Tuesday, February 11, 2014

Sunday, February 2, 2014

What's A Girl To Do?

Writer Holly Robinson's (no relation) blog post on January 26, reposted on Huffington Post on the 27th How Old is Too Old for a Main Character? is a response to a Fay Weldon article in the NY Times Sunday Book Review A Writer of a Certain Age which is unfortunately blurbed on google the author remembers when looks started to matter in publishing.

Weldon claims–in writing right out in front of everybody–that women want to read books about their younger selves. Hogwash. I read books about women of all ages, men of all ages, horses of all ages, dogs, history in all ages, wars in all ages. Weldon cannot possibly know what women read. That's men that want to be their younger selves, Ms. Weldon. No woman I know would go back if given the opportunity, but every one of my brothers would. Robinson writes that yes, more women than men buy books, but more under 45s buy books overall. That does not mean that the women under 45 are all reading fiction featuring 20-something women. The Bowker link Robinson uses doesn't go to Bowker, so I'll look that up later. But this may be like the more cat food is bought than baby food trope. Yes, under 45s may buy more books. Parents buy children's books, buy gifts. Regardless of genre, Weldon is out of shape stating what age female character any woman wants to read.

And how infamously addicted we are to facing facts bravely about how unmarketable older women are. Both women indicate that they are okay with the status quo–because they have to be. Robinson takes a moment to talk about her older female in her book, and writes that she will continue to write women of all ages. But both women writers sigh when mentioning that agents will tell you not to write older women because publishers won't publish those books. What's a girl to do? is implied, but nowhere written. Robinson goes so far as to share with us what a nice guy her agent is. Weldon's unforgivable action is that she is a teacher and she warns her girl writing collegiates away from writing older women. With this she moves from facing facts bravely to being a spokesperson for the patriarchy. You can give a nod of complicitous assent to the ongoing exclusion, suppression and outright prejudice against women creatives, but you damn well better not teach it to the young women launching their lives. That's how we got suppressed in the first go.

Monday, January 13, 2014

Can I Get a Refund on This New Year?

New Year's Eve Day, Dad woke up and couldn't breathe. 911 called. He'd had an acute pulmonary edema. The ambulance wouldn't take him to the VA, so he went to another hospital we don't know. I had a terrible cold, so after he was squared and wired in the ER, I called my sister to take my place. I left my brother home alone, having called his companion to get him to come downstairs to go out. My neighbor was on alert, thank goodness. Dad was in the hospital until Sunday, when I went to pick him up, with my brother who hates hospitals. The doctor hadn't filled out the discharge papers, and the oxygen order hadn't been written so we had a long wait. It took 3 women to get my father in a wheelchair. Heads up for all who witness this: there is no way you can get anyone out of the car who cannot walk. When he was in the car, it dawned on me. The aide said "call the fire department to get him in the house." Another clue. Don't do this. Got home in the snowstorm to a sidewalk and parking lot not shoveled yet. It took 8 firefighters and 2 policemen to get him in the house in a blanket carry. No help during the storm. The attending physician had let him out without the new heart medication, and it took from Sunday to Thursday to get that written. Couldn't reach the VA to talk with his primary care physician. Couldn't reach the home health people. Somehow we got through the week, including an episode of delusion and panic in the middle of the night twice. And then I started getting crazy, too. Now we have 5 people who are contingent employees of the home health organization, which means the person coordinating the schedule is me. The person emptying the urinals, and supervising the walker use is me. The cafeteria was open 24/7 until I put a stop to that. No soft boiled eggs at 2:30 a.m. My sister came over Friday and I was able to go to a hotel to stop my head from spinning. But I could still hear Dad calling me. My brother is disoriented, the dog is disoriented, and we're all confused and tired. My sister took the dog because he was barking all night. I am dreaming of a vacation. A week. It will take 2 days to stop hearing voices, 2 days to sleep, and then I can have a really fun time. For now, I'm working hard to maintain my sanity.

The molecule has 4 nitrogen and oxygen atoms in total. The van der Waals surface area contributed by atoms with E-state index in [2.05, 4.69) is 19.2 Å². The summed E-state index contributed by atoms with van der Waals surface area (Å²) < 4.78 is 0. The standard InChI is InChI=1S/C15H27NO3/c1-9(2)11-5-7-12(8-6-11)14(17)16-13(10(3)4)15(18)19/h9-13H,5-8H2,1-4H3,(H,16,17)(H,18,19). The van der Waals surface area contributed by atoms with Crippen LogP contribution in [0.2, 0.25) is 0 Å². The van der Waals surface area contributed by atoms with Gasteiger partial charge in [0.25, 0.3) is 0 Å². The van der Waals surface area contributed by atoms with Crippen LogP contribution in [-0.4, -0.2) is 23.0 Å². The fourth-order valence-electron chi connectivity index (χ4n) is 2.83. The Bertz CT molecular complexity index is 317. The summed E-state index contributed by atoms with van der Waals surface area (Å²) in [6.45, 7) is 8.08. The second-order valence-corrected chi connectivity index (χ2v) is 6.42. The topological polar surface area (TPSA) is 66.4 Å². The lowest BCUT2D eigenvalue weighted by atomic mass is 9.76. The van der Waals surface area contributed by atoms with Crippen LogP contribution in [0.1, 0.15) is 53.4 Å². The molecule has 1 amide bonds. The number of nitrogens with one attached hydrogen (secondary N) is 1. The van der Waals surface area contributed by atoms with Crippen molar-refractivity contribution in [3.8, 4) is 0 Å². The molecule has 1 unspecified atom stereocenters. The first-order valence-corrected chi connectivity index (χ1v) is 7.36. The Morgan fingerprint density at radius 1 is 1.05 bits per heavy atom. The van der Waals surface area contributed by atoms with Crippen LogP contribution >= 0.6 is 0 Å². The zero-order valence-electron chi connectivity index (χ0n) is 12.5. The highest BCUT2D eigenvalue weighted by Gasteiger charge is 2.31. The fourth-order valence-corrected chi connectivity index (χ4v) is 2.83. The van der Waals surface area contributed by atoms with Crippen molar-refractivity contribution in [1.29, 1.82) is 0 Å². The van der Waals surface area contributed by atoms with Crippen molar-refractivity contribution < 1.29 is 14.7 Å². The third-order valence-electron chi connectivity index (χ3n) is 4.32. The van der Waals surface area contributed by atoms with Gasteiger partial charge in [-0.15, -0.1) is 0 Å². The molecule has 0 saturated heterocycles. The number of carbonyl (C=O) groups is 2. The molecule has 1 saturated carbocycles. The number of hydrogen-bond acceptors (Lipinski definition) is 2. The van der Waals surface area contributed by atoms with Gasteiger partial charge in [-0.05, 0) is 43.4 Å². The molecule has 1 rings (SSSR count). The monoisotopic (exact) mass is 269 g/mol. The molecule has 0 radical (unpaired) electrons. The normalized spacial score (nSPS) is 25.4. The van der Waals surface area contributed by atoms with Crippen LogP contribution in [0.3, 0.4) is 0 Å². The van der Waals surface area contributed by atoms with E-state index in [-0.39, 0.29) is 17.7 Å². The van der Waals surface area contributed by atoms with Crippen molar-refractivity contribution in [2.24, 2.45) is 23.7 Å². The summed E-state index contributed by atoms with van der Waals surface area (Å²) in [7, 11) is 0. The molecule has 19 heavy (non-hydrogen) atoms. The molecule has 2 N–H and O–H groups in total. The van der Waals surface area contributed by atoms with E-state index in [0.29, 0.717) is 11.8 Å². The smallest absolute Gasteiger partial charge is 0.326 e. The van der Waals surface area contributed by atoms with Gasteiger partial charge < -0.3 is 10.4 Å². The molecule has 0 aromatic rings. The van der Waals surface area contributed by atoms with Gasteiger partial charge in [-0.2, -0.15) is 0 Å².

Friday, January 3, 2014

You Watch Your Phraseology

Picked up Yes, I Could Care Less by Bill Walsh today. The subhead is how to be a language snob without being a jerk. Got as far as page 2. Introducing us to the concept of common usage, and that some words we consider incorrect are just nonstandard, Walsh then chooses to admonish us: Language change is inevitable, so why not lie back and enjoy it? The first chapter title is are people just careless? I already have the answer to that. The last line I read made me feel sick. I don't know any other reference, or colloquialism or dialect or usage that could relate to any other understanding of the phrase. I am bloody sick of this sort of thoughtlessness. My mother, when she did explain the reasoning behind whatever punishment had been meted out, would talk about how balls start rolling. Let this go, and then there's more, because clearly it's okay through common usage to pass on this, and that pass gains momentum and here we are with every state in the US, and the government of same, trying to take rights away from women. There are cat fights on twitter and facebook about slut walks and slut shaming, which only tells me that women have jumped into the fray in a way that helps nobody. We have had a decade of more women's rights reversals than in any other decade in history, and a contributor to this affront is letting phrases like this continue to live. Women are hypervigilant, and if we're not, we damn well better start being. For me today, it's refusing to read a book that uses that thoughtless and foul reference.  Some thinking person needed to have taken that phrase out. Thanks, Mayor Shinn, for the title of this post from Meredith Wilson's The Music Man.